PRAIRIE DU SAC — When George and Ruth Culver opened their first restaurant in 1961 — and 23 years later when they opened their first Culver’s restaurant with their son, Craig — the Culver family didn’t have to be told how important farmers were to their business.

It was a simple concept — the food they were serving their customers was possible because of the hard work of farmers.

The Culver’s restaurant chain, which started with humble beginnings in Sauk City, now numbers 700 restaurants in 25 states. The 700th restaurant opened earlier this week.

During the past six years, as the number of restaurants has grown exponentially, the company has made an extra effort to thank farmers for the role they play in the food served at Culver’s. A “Thank You Farmers” campaign was kicked off in 2013 and continues to gain strength in 2019.

Perhaps the most visible signs of the project are the four blue barns adorned with a “Thank You Farmers” message near Beaver Dam, Mineral Point, Greenfield, Ind., and Argenta, Ill. The barns are complemented by programs at individual restaurants that support FFA chapters and agriculture-education programs and fundraising projects that have raised more than $2 million over the past six years.

Jessie Kreke, Culver’s senior marketing manager, said individual restaurants had implemented programs to support local FFA chapters and other agriculture programs long before 2013, but it was six years ago that the program was solidified company-wide.

“We really wanted to bring together a program that all of our restaurants could be part of,” Kreke said. “We have done various fundraisers with the Red Cross and other organizations, but it wasn’t something that really connected back to the roots of our brand. That’s what the Thank You Farmers program evolved into. We know how much we depend on farmers for our food supply, as does everyone else. It really starts with a thank you message of gratitude.”

Kreke said local restaurants within the Culver’s chain build relationships with FFA chapters and other agriculture groups to help them educate guests about where their food comes from and what FFA is all about.

For example, the fourth annual “Scoops of Thanks Day” will be held on May 2, when Culver’s will sell dollar scoops of custard at all of its restaurants with the dollars staying local to support agriculture education programs. Last year about $110,000 was raised during the special day.

An essay contest is held each year to encourage young people to express their thoughts about an agriculture issue; this year $15,000 will be awarded as part of the contest. (The entry deadline is April 8).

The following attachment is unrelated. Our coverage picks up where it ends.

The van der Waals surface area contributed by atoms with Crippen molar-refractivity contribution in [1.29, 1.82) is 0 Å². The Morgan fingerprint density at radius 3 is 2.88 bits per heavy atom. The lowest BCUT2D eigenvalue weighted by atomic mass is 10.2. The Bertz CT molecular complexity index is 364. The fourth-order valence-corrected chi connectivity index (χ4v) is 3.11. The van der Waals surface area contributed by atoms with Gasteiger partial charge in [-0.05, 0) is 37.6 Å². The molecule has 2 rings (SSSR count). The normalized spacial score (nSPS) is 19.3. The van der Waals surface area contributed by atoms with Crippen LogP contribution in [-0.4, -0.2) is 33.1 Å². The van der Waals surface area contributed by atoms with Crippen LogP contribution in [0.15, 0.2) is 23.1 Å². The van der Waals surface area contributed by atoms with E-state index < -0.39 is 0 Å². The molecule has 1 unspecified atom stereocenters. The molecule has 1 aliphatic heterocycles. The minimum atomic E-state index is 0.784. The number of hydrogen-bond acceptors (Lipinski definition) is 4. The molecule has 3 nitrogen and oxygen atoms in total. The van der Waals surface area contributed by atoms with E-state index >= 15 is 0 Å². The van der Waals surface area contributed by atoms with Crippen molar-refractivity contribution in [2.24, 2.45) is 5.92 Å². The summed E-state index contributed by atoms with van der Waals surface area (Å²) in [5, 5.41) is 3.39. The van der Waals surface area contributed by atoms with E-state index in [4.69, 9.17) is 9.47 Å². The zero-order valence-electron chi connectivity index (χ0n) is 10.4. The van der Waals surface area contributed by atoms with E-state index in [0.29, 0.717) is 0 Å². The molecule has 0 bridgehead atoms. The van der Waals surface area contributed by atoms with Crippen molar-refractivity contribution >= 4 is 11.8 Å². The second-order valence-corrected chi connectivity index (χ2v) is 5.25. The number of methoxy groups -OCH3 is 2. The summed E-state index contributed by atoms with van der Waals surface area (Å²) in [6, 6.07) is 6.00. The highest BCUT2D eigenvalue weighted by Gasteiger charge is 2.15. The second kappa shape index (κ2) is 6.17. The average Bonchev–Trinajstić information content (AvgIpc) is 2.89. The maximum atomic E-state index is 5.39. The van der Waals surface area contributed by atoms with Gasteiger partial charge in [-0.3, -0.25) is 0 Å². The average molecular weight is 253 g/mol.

A button on the Culver’s website encourages people to donate directly to the National FFA, and during a “Farming Friday” feature, various careers in agriculture have been profiled.

Alison Wedig, a Culver’s marketing specialist, was Wisconsin FFA president in 2014-15. She met Kreke through the Thank You Farmers program when she was a state officer and joined the Culver’s team last summer.

“It’s kind of fun to be able to think about it holistically, with my career now working for someone I was participating with as an FFA member,” Wedig said. “FFA members can use their connections with the people they meet to lead to future jobs.”

Wedig said she and Kreke participate in the Wisconsin and national FFA conventions to connect with FFA members and let them know what Culver’s is doing to support FFA at the local, state and national levels.

Most FFA chapters know about what Culver’s does for FFA chapters, but Wedig said some chapters still haven’t made the connection with a restaurant in their area.

“We always encourage FFA chapters to reach out to a local restaurant to build the relationship,” she said.

Kreke said one of her favorite stories about a Culver’s-FFA connection was when Emily Bowe, a Culver’s franchisee in Onalaska, collected change in a canister on her restaurant’s counter a few years ago, but didn’t really have a connection with an FFA chapter. She compiled the coins and sent a check for $1,530 to the Bangor FFA Chapter.

“Emily got a call from the (Bangor) adviser who said the check literally saved the chapter,” she said. “There were no funds in the treasury and it was going to close. Now that connection between the restaurant and the chapter has grown into something the restaurant and the FFA chapter are really proud of.”

Kreke and Wedig try to get all Culver’s employees in the spirit of supporting FFA in a variety of ways. Wedig recently organized daily activities during National FFA Week at the Culver’s headquarters in Prairie du Sac, where the 90 employees participated in bingo, penny wars and enjoyed a beef pot roast lunch.

Culver’s officials are actively looking for more barns to paint blue and include the Thank You Farmers message, Kreke said.

“We would love to see that program grow, but it’s harder and harder to find barns that have the great visibility we are looking for,” Kreke said. “Some of the old wooden barns are being taken down and being replaced by metal pole sheds. In the case of the Beaver Dam barn, we helped the owner with a new roof and patching some holes. We light it up during the holiday season — it has been a great location for us.”

Kreke said she expects the number of Culver’s restaurants to continue to grow but there is no end goal by the company’s owners.

“It’s never been about a specific number of restaurants — it’s always about wanting to make sure we have quality restaurants,” she said. “We don’t advertise for restaurants. The only way people learn about opening a restaurant is going to our website and talking to someone in our development department. It truly happens organically.”